Does the amount of carbon dioxide in the atmosphere go up every year?

Graph of monthly CO2 concentration with steady upward trend
Monthly carbon dioxide concentrations at NOAA's Mauna Loa Observatory. This graph shows an annual seasonal cycle and a steady upward trend since CO2 measurements began atop Mauna Loa, Hawaii, in 1958.

The seasonal cycle is due to the vast land mass of the Northern Hemisphere, which contains the majority of land-based vegetation. The result is a decrease in atmospheric carbon dioxide during northern spring and summer, when plants are absorbing CO2 as part of photosynthesis. The pattern reverses, with an increase in atmospheric carbon dioxide during northern fall and winter. The yearly spikes during the cold months occur as annual vegetation dies and leaves fall and decompose, which releases their carbon back into the air.

This graphic portrayal of rising CO2 levels is known as the Keeling curve in honor of the originator of these measurements, Charles David Keeling of the Scripps Institution of Oceanography. Click here or on the image to enlarge. (Image courtesy Scripps CO2 Program.)

People don’t always produce more CO2 from one year to the next. When the global economy weakens, emissions from human activities can actually drop slightly for a year or two, as they did in 2009. When the economy rebounds, so can emissions. Yet in either case, the accumulation of CO2 in the atmosphere continues to rise over time, as shown in the graph to the right. It’s a bit like a savings account: even if your contributions get smaller in a tight budget year, the total in your account still goes up.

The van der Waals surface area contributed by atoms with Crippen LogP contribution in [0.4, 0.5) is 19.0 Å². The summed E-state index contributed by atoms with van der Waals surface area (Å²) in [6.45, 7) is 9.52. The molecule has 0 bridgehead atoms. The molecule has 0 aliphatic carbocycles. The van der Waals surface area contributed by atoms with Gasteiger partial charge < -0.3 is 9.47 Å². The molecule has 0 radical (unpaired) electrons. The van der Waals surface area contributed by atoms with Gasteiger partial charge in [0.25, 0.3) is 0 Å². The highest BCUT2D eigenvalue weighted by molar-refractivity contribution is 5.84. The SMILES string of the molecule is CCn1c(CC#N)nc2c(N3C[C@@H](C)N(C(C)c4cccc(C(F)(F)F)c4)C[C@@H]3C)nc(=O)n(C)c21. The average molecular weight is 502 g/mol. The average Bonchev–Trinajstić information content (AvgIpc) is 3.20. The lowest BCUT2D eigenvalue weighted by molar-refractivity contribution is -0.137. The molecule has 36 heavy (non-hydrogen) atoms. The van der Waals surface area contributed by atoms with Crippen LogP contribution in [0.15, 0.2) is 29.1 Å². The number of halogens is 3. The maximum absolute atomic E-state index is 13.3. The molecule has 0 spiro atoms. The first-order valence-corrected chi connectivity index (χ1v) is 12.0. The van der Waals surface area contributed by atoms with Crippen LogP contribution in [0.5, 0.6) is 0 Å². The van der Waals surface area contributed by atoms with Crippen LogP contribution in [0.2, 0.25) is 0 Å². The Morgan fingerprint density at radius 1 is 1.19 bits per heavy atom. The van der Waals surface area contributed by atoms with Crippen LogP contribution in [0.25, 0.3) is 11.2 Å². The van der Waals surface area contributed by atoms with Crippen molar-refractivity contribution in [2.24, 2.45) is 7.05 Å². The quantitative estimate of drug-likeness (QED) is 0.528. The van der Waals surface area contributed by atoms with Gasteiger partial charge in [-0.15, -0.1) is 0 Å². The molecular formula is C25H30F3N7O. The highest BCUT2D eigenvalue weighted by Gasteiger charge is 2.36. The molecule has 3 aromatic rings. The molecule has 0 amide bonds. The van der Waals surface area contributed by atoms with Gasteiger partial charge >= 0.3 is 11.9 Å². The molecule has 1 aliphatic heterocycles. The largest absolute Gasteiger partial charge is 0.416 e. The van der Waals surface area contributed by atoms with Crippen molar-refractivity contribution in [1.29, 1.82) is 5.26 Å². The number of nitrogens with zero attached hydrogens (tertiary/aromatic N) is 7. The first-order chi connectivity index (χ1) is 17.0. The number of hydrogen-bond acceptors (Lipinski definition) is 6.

Vegetation also makes a difference, because growing plants absorb CO2. Large-scale atmospheric patterns such as El Niño and La Niña bring varying amounts of flooding, drought, and fires to different regions at different times, which affects global plant growth. Thus, the amount of human-produced CO2 emissions absorbed by plants varies from as little as 30% to as much as 80% from year to year. Over the long term, just over half of the CO2 we add to the atmosphere remains there for as long as a century or more. About 25% is absorbed by oceans, and the rest by plants. This "balance sheet" is known as the global carbon budget.

It’s not yet clear which forests absorb the most CO2. Because the answer will influence global planning and diplomatic agreements on climate, scientists are working hard to measure how CO2 varies by latitude, altitude, and season. One such study is HIPPO, a field project led by NCAR and colleagues from 2009 to 2011 to take pole-to-pole measurements aboard an airborne laboratory, the NSF/NCAR Gulfstream V jet. Satellites such as Japan's GOSAT and others on the drawing board at NASA will help fill in more carbon-budget details.